The basic economics of U.S. health care makes that easier said than done. Before the ACA, the U.S. stood out from the international pack on health care in two very unpleasant ways. First, it spent a far larger share of gross domestic product on health care. Second, it was the only advanced industrial nation that left vast swaths of its population uninsured. These two doleful facts remain true, although the fraction of Americans without health insurance fell from 13.3% in 2013 to 8.8% in 2017, according to Commerce Department data.
There are several ways to get more people covered. One is to adopt a system in which the government provides or pays for universal coverage—the British or Canadian model. This won’t happen soon in the U.S., not even as Medicare for All.
A second route, advocated unsuccessfully by President Clinton in 1993, is to mandate that every employer provide health insurance to its workers. This approach might seem natural in the U.S. context because so many workers already receive health insurance that way. But the employer mandate has fatal flaws. It wouldn’t cover the nonworking population, and it would impose heavy burdens on small businesses.
For these and other reasons, many economists in the Clinton administration—including me—favored an individual mandate. But that idea was dead in the water in 1993 because it had been advocated by the Heritage Foundation starting in 1989. It was therefore a “right wing” idea.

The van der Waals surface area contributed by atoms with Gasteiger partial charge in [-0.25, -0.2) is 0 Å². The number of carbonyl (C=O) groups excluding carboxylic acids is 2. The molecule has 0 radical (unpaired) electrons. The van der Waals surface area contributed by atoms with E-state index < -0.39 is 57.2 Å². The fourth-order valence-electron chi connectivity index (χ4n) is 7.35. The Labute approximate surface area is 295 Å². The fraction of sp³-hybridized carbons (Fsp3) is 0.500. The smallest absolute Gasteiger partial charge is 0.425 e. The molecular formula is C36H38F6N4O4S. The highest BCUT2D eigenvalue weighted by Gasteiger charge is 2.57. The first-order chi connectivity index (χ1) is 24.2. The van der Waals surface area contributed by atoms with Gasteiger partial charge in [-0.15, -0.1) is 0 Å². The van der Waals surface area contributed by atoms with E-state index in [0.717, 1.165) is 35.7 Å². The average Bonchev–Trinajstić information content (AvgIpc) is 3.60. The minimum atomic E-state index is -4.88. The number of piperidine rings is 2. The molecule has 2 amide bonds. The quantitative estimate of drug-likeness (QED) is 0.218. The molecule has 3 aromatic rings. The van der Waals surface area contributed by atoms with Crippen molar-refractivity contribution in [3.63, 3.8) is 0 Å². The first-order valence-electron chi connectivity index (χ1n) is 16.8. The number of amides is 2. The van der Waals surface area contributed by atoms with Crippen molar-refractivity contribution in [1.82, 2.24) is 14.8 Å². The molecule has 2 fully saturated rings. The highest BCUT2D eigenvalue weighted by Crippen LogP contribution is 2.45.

There are problems with an individual mandate, too. For one, the high cost of U.S. health insurance means that many low- and moderate-income families cannot afford to buy policies on their own. For another, if for-profit insurance companies are made to lose money by covering people with pre-existing conditions, the government must also force young healthy people, who tend to have limited medical expenses, into the insurance pool.
Fortunately, both problems are easily solved—conceptually, that is, not politically—by mandating that everyone buy a policy and providing subsidies to the needy. Massachusetts legislators understood this in 2006. They also knew they were not writing on a blank slate; many citizens received health insurance through their jobs and didn’t want to lose it. Hence the hybrid system that became known as RomneyCare.
If this short description reminds you of the ACA, it should. The two plans are not identical twins, but there is a family resemblance. In 2010 Democrats didn’t follow in the footsteps of Romney Republicans to make them look good; they designed their plan that way because under the constraints of precedent, the underlying logic practically forces you there.
Keep that in mind: If there ever is a TrumpCare, an unlikely proposition, it’s bound to resemble RomneyCare and ObamaCare—no matter what the president claims.